Saturday, December 04, 2010

The Mercy Side: Gimmick and Shock Value in Music

I want to talk about something different today. I want to talk about shock value in music, and gimmicks. The most prominent term used in this field music wise is shock rock. Shock Rock is a bit of an ambiguity, some people use it as a genre label. It’s not. It’s using controversial elements, or visuals, in rock music. It’s not just used in rock music, it has, on a much rarer occasion, been used in pop music. There isn’t a coined term for it being used in pop music however.

Now I’m sure you’re wondering where I’m going with this. Well, I’m not going to tell you outright. I want you to just read on, if what I’ve been saying still interests you. I want to just talk about the history of this odd, well, label. I say label because as I said, it’s not a genre. It’s just a group of odds and sods thrown in from different genres.

Cue 1956. No, not Elvis Presley’s “Heartbreak Hotel”. But another singer also made a song. His name was Screamin’ Jay Hawkins. His song, “I Put a Spell on You”. It’s now considered one of the most important rock and roll songs in our history. Unfortunately for poor Jay, Nina Simone took the song and throttled it into the charts and made it her own. Many artists have also covered it, but no one more emphatically than good ol’ Nina.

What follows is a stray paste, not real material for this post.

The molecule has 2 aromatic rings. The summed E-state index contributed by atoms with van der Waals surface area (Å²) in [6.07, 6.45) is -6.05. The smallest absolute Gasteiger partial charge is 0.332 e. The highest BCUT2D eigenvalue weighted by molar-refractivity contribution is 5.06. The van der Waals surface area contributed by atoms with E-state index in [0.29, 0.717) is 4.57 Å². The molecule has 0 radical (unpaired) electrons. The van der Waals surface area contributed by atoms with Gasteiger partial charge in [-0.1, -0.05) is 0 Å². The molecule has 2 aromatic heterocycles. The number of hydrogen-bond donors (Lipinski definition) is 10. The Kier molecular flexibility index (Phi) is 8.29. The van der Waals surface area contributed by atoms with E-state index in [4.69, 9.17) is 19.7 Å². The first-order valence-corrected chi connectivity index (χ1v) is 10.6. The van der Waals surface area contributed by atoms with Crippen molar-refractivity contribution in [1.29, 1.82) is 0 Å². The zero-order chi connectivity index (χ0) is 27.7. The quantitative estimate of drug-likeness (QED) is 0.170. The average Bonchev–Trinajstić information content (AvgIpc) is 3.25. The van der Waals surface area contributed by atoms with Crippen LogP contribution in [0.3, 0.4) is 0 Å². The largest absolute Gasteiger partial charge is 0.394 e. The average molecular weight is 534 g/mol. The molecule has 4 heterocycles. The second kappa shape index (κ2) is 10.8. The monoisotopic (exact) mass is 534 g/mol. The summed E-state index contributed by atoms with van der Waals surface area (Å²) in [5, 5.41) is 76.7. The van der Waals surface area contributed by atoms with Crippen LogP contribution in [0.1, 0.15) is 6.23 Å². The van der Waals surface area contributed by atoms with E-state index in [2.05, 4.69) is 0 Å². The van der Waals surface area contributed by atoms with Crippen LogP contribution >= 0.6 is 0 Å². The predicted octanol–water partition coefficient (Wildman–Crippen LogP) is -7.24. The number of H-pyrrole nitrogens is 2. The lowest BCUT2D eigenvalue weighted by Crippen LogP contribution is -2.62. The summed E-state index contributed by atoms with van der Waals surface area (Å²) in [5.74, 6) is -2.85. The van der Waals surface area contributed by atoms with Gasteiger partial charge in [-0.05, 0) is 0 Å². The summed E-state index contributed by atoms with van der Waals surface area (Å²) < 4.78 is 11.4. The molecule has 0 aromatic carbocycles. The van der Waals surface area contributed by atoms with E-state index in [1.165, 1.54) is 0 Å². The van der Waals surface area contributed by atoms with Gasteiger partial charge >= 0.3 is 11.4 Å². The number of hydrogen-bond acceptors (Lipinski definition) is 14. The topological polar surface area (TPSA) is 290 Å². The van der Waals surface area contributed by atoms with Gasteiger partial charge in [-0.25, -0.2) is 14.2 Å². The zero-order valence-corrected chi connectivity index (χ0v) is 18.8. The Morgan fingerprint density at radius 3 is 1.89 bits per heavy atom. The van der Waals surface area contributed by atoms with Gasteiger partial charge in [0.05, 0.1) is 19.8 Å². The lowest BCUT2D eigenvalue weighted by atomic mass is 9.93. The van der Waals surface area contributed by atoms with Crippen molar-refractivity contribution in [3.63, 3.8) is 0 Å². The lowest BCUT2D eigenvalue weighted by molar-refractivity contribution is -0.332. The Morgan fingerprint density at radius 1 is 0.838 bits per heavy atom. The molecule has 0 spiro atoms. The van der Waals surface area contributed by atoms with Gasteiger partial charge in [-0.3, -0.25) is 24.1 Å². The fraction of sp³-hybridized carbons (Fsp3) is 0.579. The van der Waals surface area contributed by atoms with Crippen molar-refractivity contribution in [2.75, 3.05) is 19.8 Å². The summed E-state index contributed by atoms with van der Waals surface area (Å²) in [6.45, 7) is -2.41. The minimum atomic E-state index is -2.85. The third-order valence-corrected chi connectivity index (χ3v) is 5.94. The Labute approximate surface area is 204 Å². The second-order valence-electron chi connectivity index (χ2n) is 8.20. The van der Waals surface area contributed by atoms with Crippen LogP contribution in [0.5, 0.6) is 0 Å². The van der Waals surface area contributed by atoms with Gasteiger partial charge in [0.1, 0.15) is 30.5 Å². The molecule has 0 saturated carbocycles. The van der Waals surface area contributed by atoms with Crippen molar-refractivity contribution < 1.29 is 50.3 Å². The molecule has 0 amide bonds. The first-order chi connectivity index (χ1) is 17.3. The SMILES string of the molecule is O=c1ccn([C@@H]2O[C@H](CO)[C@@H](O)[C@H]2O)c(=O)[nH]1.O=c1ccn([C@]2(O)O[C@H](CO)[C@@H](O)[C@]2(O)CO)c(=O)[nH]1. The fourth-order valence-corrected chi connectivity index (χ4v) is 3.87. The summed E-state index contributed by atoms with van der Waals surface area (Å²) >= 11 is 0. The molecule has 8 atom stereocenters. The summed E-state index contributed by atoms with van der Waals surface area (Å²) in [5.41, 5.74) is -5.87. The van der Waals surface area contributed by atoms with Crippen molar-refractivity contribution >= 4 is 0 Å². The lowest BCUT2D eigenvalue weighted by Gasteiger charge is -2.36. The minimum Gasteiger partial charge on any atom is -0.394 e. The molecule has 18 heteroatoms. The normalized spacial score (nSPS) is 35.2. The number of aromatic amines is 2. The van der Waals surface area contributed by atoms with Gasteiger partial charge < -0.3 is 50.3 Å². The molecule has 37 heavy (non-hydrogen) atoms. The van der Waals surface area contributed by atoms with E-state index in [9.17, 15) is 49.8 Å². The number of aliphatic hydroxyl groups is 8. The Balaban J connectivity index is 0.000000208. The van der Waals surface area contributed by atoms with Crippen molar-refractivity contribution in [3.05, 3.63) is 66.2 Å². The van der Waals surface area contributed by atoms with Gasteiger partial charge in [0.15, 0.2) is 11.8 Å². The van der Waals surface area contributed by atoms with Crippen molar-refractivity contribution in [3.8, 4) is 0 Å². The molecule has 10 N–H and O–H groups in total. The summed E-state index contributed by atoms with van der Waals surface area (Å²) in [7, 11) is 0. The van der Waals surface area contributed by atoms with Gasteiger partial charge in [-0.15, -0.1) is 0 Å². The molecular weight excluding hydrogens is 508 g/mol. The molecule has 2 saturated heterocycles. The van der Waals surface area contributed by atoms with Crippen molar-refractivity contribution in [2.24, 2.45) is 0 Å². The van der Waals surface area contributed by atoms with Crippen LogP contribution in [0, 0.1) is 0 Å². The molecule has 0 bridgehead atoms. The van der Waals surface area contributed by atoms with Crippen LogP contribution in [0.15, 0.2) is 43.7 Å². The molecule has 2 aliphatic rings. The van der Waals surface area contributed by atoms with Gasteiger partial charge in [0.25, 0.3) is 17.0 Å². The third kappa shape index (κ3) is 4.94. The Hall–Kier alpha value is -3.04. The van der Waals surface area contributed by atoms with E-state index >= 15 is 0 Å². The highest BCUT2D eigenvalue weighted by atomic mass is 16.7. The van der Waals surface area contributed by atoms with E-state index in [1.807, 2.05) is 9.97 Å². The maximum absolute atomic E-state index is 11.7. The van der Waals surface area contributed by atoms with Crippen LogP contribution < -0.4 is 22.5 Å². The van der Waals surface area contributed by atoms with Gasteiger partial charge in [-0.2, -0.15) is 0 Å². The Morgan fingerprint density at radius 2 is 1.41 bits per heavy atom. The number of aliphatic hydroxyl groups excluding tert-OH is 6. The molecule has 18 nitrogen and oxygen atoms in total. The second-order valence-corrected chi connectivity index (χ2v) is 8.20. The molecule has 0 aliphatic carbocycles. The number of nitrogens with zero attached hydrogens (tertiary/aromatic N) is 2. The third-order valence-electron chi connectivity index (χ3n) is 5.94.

Screamin’ Jay Hawkins was a complete badass. He did things no one had ever done before. He wore flashy outfits, leopard skin suits, leather, hats, he came out of coffins onstage, and he brought skulls and other voodoo related stuff on stage with him. He was a true pioneer of what is now considered “shock rock”. He was also a very good baby maker; some estimations say he has been responsible of around 55 children being born. Naughty bastard.

But how many of you know of him? I’ve known of him for a while, however I didn’t know a great deal. I knew, vaguely, he was responsible for such a cracker of a tune. I didn’t know anything else really, until recently. I want to get more from this artist, because, he just isn’t that popular. He deserves more recognition, he’s no where near as popular as someone else who is just as influential, namely Elvis Presley. Screamin’ Jay set the tone for so many artists, in his musical style, in his onstage persona. He was one fucked up dude, and unfortunately died around 10 years ago, and was a major drug user, but so are so many artists today, and in yesteryear. I’m not saying I condone that behaviour by the way.


So after “I Put a Spell on You”, he declined in popularity, in what wasn’t an extreme popularity in the first place. It’s not that his songs weren’t good, but that his act wasn’t getting any more attention. People were just more interested in Elvis Presley, and the boom of rock ‘n’ roll rather than some weird dude wearing weird stuff with smoke coming out of his pet skull. But some people did take note, and were influenced by this estranged man.